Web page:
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Development projects in Sea to Sky corridor ramp up

Plans for three projects unveiled to community at May 5 public open houses

If the upcoming open houses are any indication, Sea to Sky country has become a hotbed of development opportunities.

On Thursday, May 5, the public will get its first real look at three different development proposals for the area.

In separate meetings throughout the corridor the community can hear about plans to develop the northernmost part of the resort municipality, the Boot Pub/Shoestring Lodge site in the heart of Whistler and the land near Porteau Cove on the southern fringe of the Sea to Sky corridor.

Each of the three open houses will detail the potential development plans for the specific areas.

These are just a handful of proposals either under active consideration at various levels of government or in the early stages of development. Some may proceed while others may be quashed.

But one thing is for sure. The pressure to develop here is enormous. In the next 15 years, the population of the Squamish-Lillooet Regional District is expected to almost double in size, from 35,000 people to a total of 65,000, with most of that growth happening in the southern area of the district, from Pemberton to Lions Bay.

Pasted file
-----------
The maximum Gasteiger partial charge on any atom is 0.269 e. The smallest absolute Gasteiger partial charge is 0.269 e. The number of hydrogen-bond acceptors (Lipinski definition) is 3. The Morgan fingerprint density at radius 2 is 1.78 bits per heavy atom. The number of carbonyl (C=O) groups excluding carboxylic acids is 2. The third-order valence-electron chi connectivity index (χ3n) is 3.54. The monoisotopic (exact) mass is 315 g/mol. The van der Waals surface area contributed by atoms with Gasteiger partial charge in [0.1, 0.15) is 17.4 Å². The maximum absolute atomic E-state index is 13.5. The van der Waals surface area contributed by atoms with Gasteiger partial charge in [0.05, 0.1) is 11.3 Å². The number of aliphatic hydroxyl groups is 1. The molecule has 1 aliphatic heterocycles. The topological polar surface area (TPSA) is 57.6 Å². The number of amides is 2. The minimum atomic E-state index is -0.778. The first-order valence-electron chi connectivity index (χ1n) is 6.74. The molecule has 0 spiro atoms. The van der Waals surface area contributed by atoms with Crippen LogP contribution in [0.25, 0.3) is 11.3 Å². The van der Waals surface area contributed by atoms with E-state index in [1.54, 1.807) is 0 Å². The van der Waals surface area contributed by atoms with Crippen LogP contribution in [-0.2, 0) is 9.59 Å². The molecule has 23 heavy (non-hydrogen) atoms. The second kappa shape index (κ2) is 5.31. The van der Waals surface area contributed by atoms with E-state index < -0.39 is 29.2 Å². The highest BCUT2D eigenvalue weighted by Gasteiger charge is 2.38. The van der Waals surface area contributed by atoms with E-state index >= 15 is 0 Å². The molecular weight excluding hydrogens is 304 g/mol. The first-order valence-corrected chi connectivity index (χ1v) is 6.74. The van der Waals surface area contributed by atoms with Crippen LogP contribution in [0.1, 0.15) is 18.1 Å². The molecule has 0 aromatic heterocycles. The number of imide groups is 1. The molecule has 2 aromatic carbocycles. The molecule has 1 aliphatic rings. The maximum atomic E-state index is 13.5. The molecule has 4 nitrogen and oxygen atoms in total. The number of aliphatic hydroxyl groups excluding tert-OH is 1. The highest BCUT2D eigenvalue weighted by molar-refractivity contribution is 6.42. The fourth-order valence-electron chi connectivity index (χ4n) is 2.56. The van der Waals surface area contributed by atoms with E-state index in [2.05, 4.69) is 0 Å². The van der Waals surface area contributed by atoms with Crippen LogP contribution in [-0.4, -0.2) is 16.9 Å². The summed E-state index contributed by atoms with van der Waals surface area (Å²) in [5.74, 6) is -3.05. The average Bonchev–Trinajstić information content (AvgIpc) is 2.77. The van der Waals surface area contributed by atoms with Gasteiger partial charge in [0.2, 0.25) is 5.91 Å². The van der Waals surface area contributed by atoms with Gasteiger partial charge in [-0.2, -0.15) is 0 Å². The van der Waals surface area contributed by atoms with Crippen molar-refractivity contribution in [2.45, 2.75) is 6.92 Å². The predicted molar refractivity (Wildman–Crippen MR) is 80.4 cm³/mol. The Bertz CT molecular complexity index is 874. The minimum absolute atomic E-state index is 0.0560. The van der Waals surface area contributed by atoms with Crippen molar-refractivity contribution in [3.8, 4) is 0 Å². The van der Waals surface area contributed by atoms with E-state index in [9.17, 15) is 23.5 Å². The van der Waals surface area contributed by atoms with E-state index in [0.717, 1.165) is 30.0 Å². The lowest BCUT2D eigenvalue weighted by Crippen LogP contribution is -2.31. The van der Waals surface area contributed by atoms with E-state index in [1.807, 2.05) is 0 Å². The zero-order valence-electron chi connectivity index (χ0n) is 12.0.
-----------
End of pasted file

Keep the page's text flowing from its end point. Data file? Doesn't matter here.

The SLRD will need 15,000 more housing units in the next 25 years to deal with that growth.

Here is a taste of what's proposed.

The Lakelands proposal

To the new owners of this 280-acre site of private land on Whistler's northern edge, the possibilities seem limitless.

It could be the site of an international school, drawing students from around the world. It could be the place for a new "longevity centre" complete with spa, special clinics and age management programs. There could be a golf course and high-end condos and townhouses.

But there's one major catch. The land, the Parkhurst property, isn't actually slated for development. In fact, the current zoning allows for just three single-family homes on the land, which lies to the east and north of Green Lake at the edge of Whistler's northern boundary.

The developers say it's up to the community to decide as they work with municipal hall to come to a solution.

They are holding an open house at the Fairmont Chateau Whistler on Thursday, May 5 at 6 p.m. to give the community their first taste of what could lie ahead.

"We believe Whistler is a special place and we want to make sure that what we do we work along with the community of Whistler to make sure we provide things that Whistler needs at this moment," said Reza Farkoush, a Vancouver immigration consultant who represents the new owners.